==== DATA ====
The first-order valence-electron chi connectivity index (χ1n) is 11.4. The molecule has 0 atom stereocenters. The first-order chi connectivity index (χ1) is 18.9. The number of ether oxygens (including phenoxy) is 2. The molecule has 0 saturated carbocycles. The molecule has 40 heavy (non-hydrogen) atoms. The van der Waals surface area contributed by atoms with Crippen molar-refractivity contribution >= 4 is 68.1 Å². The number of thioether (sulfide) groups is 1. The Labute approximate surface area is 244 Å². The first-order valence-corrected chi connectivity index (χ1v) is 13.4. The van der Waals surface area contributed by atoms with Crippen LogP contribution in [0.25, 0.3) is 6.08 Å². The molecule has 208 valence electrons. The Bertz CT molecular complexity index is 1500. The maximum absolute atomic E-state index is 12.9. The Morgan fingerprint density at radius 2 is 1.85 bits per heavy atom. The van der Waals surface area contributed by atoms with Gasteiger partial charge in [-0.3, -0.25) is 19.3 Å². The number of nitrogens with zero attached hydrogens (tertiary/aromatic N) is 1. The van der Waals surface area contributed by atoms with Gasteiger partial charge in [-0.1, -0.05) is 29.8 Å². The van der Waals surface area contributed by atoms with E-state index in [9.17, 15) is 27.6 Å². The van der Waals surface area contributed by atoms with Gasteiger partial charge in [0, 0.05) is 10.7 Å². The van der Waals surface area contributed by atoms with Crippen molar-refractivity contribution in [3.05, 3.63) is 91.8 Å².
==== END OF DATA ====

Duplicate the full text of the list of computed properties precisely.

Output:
The first-order valence-electron chi connectivity index (χ1n) is 11.4. The molecule has 0 atom stereocenters. The first-order chi connectivity index (χ1) is 18.9. The number of ether oxygens (including phenoxy) is 2. The molecule has 0 saturated carbocycles. The molecule has 40 heavy (non-hydrogen) atoms. The van der Waals surface area contributed by atoms with Crippen molar-refractivity contribution >= 4 is 68.1 Å². The number of thioether (sulfide) groups is 1. The Labute approximate surface area is 244 Å². The first-order valence-corrected chi connectivity index (χ1v) is 13.4. The van der Waals surface area contributed by atoms with Crippen LogP contribution in [0.25, 0.3) is 6.08 Å². The molecule has 208 valence electrons. The Bertz CT molecular complexity index is 1500. The maximum absolute atomic E-state index is 12.9. The Morgan fingerprint density at radius 2 is 1.85 bits per heavy atom. The van der Waals surface area contributed by atoms with Gasteiger partial charge in [-0.3, -0.25) is 19.3 Å². The number of nitrogens with zero attached hydrogens (tertiary/aromatic N) is 1. The van der Waals surface area contributed by atoms with Gasteiger partial charge in [-0.1, -0.05) is 29.8 Å². The van der Waals surface area contributed by atoms with E-state index in [9.17, 15) is 27.6 Å². The van der Waals surface area contributed by atoms with Gasteiger partial charge in [0, 0.05) is 10.7 Å². The van der Waals surface area contributed by atoms with Crippen molar-refractivity contribution in [3.05, 3.63) is 91.8 Å².